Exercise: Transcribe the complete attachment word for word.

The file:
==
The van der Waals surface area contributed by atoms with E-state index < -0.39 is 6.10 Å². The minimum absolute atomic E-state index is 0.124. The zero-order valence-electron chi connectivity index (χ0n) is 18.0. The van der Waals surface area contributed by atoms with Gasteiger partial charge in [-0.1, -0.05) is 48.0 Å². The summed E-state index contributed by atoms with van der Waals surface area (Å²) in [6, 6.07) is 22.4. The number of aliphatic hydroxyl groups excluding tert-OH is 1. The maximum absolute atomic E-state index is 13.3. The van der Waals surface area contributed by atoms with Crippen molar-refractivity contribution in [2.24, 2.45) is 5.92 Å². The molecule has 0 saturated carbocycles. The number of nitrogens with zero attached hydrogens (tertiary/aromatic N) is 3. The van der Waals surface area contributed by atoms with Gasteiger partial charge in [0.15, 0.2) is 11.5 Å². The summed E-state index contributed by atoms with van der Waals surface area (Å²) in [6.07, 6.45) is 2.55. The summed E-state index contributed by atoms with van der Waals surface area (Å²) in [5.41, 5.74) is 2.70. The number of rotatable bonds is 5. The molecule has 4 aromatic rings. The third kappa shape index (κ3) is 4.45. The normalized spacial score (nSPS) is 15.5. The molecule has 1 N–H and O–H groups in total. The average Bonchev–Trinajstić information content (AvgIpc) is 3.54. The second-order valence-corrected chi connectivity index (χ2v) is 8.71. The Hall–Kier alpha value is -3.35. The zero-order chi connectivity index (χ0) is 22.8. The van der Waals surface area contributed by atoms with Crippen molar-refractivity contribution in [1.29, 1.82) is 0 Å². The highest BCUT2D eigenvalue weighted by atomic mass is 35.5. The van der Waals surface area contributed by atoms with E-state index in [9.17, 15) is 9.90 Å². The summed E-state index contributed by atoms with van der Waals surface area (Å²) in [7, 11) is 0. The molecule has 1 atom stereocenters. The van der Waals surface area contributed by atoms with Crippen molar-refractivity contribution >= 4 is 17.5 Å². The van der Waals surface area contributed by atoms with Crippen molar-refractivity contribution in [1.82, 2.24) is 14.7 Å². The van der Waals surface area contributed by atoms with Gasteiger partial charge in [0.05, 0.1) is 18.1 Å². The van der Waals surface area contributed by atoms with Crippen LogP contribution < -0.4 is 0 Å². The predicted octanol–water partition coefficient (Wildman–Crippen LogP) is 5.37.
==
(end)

The van der Waals surface area contributed by atoms with E-state index < -0.39 is 6.10 Å². The minimum absolute atomic E-state index is 0.124. The zero-order valence-electron chi connectivity index (χ0n) is 18.0. The van der Waals surface area contributed by atoms with Gasteiger partial charge in [-0.1, -0.05) is 48.0 Å². The summed E-state index contributed by atoms with van der Waals surface area (Å²) in [6, 6.07) is 22.4. The number of aliphatic hydroxyl groups excluding tert-OH is 1. The maximum absolute atomic E-state index is 13.3. The van der Waals surface area contributed by atoms with Crippen molar-refractivity contribution in [2.24, 2.45) is 5.92 Å². The molecule has 0 saturated carbocycles. The number of nitrogens with zero attached hydrogens (tertiary/aromatic N) is 3. The van der Waals surface area contributed by atoms with Gasteiger partial charge in [0.15, 0.2) is 11.5 Å². The summed E-state index contributed by atoms with van der Waals surface area (Å²) in [6.07, 6.45) is 2.55. The summed E-state index contributed by atoms with van der Waals surface area (Å²) in [5.41, 5.74) is 2.70. The number of rotatable bonds is 5. The molecule has 4 aromatic rings. The third kappa shape index (κ3) is 4.45. The normalized spacial score (nSPS) is 15.5. The molecule has 1 N–H and O–H groups in total. The average Bonchev–Trinajstić information content (AvgIpc) is 3.54. The second-order valence-corrected chi connectivity index (χ2v) is 8.71. The Hall–Kier alpha value is -3.35. The zero-order chi connectivity index (χ0) is 22.8. The van der Waals surface area contributed by atoms with Crippen molar-refractivity contribution in [1.29, 1.82) is 0 Å². The highest BCUT2D eigenvalue weighted by atomic mass is 35.5. The van der Waals surface area contributed by atoms with E-state index in [9.17, 15) is 9.90 Å². The summed E-state index contributed by atoms with van der Waals surface area (Å²) in [7, 11) is 0. The molecule has 1 atom stereocenters. The van der Waals surface area contributed by atoms with Crippen molar-refractivity contribution >= 4 is 17.5 Å². The van der Waals surface area contributed by atoms with Crippen molar-refractivity contribution in [1.82, 2.24) is 14.7 Å². The van der Waals surface area contributed by atoms with Gasteiger partial charge in [0.05, 0.1) is 18.1 Å². The van der Waals surface area contributed by atoms with Crippen LogP contribution < -0.4 is 0 Å². The predicted octanol–water partition coefficient (Wildman–Crippen LogP) is 5.37.